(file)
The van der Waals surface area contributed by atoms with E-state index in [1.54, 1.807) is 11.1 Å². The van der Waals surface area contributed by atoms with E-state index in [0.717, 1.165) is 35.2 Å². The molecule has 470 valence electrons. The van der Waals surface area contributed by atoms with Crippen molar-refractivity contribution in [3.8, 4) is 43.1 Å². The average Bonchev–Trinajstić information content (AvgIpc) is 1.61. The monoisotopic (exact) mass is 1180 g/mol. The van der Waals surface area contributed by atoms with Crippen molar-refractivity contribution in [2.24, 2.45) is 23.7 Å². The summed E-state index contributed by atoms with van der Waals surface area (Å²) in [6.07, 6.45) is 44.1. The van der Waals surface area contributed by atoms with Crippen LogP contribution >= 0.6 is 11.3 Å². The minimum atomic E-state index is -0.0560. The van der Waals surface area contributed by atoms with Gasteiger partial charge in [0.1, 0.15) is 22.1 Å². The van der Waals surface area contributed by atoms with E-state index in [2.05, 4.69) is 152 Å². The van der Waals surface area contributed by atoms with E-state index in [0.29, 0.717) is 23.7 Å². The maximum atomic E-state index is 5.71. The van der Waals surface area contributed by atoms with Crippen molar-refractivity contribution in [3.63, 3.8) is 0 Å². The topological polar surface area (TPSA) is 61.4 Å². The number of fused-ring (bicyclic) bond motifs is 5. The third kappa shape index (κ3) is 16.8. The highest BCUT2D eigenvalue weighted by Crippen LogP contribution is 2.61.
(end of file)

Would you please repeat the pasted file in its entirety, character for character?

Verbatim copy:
The van der Waals surface area contributed by atoms with E-state index in [1.54, 1.807) is 11.1 Å². The van der Waals surface area contributed by atoms with E-state index in [0.717, 1.165) is 35.2 Å². The molecule has 470 valence electrons. The van der Waals surface area contributed by atoms with Crippen molar-refractivity contribution in [3.8, 4) is 43.1 Å². The average Bonchev–Trinajstić information content (AvgIpc) is 1.61. The monoisotopic (exact) mass is 1180 g/mol. The van der Waals surface area contributed by atoms with Crippen molar-refractivity contribution in [2.24, 2.45) is 23.7 Å². The summed E-state index contributed by atoms with van der Waals surface area (Å²) in [6.07, 6.45) is 44.1. The van der Waals surface area contributed by atoms with Crippen LogP contribution >= 0.6 is 11.3 Å². The minimum atomic E-state index is -0.0560. The van der Waals surface area contributed by atoms with Gasteiger partial charge in [0.1, 0.15) is 22.1 Å². The van der Waals surface area contributed by atoms with E-state index in [2.05, 4.69) is 152 Å². The van der Waals surface area contributed by atoms with E-state index in [0.29, 0.717) is 23.7 Å². The maximum atomic E-state index is 5.71. The van der Waals surface area contributed by atoms with Crippen molar-refractivity contribution in [3.63, 3.8) is 0 Å². The topological polar surface area (TPSA) is 61.4 Å². The number of fused-ring (bicyclic) bond motifs is 5. The third kappa shape index (κ3) is 16.8. The highest BCUT2D eigenvalue weighted by Crippen LogP contribution is 2.61.